In this profusely illustrated book the reader will "journey through a wide section of the South with an architect as … companion: from Lexington to Nashville, then along the Natchez Trace and down the great Mississippi River to New Orleans, with little by-way excursions to homes set back from the main highways." Embracing a variety of styles — from pioneer cabins to French Provincial and Neoclassic revivals — the houses described here recall a bygone era of gracious living and aristocratic privilege.
Over 100 detailed illustrations, including 36 floor plans, depict such venerable residences as The Hermitage, Andrew Jackson's white-pillared homestead near Nashville; Annandale, a Mississippi mansion in the Italian Renaissance style; Rosedown, the Greek-revival state in Louisiana where John James Audubon completed Birds of America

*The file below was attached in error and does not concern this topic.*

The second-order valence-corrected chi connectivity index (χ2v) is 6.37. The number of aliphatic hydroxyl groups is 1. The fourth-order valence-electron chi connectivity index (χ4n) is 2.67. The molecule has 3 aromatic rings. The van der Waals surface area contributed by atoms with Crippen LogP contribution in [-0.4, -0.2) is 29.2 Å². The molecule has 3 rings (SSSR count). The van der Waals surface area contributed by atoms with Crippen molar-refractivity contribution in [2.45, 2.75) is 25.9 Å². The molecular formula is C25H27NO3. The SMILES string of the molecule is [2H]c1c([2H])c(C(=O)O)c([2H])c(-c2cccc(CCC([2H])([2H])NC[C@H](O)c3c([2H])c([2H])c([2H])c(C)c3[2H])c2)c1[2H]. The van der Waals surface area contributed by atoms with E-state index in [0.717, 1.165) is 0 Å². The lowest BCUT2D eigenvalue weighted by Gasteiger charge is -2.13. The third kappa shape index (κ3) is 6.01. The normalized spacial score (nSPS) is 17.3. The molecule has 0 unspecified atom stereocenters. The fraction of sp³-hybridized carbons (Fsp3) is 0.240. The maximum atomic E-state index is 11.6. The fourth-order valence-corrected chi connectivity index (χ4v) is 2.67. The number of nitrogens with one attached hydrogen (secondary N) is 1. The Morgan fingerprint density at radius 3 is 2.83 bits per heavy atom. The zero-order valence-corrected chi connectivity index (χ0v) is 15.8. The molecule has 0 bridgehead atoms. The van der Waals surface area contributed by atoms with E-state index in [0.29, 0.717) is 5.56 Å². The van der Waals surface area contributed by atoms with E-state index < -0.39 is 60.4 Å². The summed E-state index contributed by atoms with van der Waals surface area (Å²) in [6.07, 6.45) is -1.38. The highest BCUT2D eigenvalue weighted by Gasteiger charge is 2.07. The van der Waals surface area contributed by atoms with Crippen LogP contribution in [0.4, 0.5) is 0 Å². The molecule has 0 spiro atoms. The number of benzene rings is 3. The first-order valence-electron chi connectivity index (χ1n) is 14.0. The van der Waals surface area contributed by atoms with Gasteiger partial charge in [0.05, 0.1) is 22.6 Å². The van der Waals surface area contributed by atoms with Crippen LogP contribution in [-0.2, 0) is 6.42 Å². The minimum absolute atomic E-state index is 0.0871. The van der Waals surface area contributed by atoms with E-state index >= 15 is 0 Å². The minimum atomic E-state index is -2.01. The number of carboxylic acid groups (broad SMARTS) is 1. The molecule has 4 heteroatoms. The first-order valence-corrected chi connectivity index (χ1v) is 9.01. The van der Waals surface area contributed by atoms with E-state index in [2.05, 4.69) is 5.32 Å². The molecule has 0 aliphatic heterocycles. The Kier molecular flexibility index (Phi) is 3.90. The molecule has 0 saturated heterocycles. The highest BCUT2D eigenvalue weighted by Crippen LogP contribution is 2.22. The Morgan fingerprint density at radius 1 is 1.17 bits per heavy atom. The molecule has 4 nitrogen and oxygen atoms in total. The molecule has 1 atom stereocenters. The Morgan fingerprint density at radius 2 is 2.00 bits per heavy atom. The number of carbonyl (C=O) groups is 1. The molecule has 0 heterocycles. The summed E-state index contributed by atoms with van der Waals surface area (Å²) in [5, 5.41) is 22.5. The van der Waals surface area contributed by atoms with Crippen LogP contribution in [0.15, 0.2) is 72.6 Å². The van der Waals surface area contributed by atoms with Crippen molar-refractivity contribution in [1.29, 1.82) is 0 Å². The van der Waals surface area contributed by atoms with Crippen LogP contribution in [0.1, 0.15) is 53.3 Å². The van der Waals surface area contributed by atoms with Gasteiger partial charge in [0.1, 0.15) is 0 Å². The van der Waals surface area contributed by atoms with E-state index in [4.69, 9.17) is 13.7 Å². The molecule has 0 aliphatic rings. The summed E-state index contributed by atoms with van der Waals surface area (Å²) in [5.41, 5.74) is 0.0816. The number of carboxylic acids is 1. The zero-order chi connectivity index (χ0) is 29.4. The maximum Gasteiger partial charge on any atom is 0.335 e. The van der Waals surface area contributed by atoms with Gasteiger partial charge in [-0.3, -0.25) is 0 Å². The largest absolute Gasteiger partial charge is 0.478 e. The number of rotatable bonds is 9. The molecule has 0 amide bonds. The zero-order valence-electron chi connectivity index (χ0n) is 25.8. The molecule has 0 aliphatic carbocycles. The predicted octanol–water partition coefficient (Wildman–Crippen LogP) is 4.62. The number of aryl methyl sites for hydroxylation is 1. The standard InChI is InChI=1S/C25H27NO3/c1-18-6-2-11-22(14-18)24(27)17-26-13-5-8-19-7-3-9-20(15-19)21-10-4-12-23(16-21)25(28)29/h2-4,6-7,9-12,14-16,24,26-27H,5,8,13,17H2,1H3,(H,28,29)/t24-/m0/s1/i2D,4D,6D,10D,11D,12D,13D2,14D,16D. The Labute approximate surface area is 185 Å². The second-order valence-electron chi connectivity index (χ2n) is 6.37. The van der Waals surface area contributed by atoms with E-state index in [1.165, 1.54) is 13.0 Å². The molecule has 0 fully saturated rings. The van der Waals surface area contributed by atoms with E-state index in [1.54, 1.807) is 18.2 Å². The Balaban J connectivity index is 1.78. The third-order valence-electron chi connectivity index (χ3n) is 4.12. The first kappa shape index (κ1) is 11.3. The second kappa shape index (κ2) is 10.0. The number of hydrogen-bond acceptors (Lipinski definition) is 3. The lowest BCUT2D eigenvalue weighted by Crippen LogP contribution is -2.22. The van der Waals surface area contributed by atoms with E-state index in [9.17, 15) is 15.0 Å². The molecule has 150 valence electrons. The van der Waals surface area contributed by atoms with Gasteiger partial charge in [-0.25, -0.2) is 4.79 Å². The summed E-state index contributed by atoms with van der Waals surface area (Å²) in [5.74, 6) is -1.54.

; Belle Alliance, a splendid plantation house of wrought iron and white pillars; the lovely Gothic chapel of Old Jefferson College, and many more. The author has provided a rich commentary on each house, offering colorful historical anecdotes and perceptive architectural analysis, along with additional material on carpentry, masonry, the portico, staircases, and other topics.
Architects will find this an especially revealing tour of the building styles and technical features of the great homes of the Old South. But general readers will also find it an insightful and absorbing look at a time long past in the lower Mississippi Valley, when the stately white-pillared mansions of the well-to-do graced the Southern landscapes and provided a bastion of security, comfort, and prosperity in a vast and promising new land.
Reprint of White Pillars: Early Life and Architecture of the Lower Mississippi Valley Country, William Helburn, Inc., New York, 1941.
|Availability||Out of Stock|
|Author/Editor||J. Frazer Smith|
|Dimensions||8 1/4 x 11|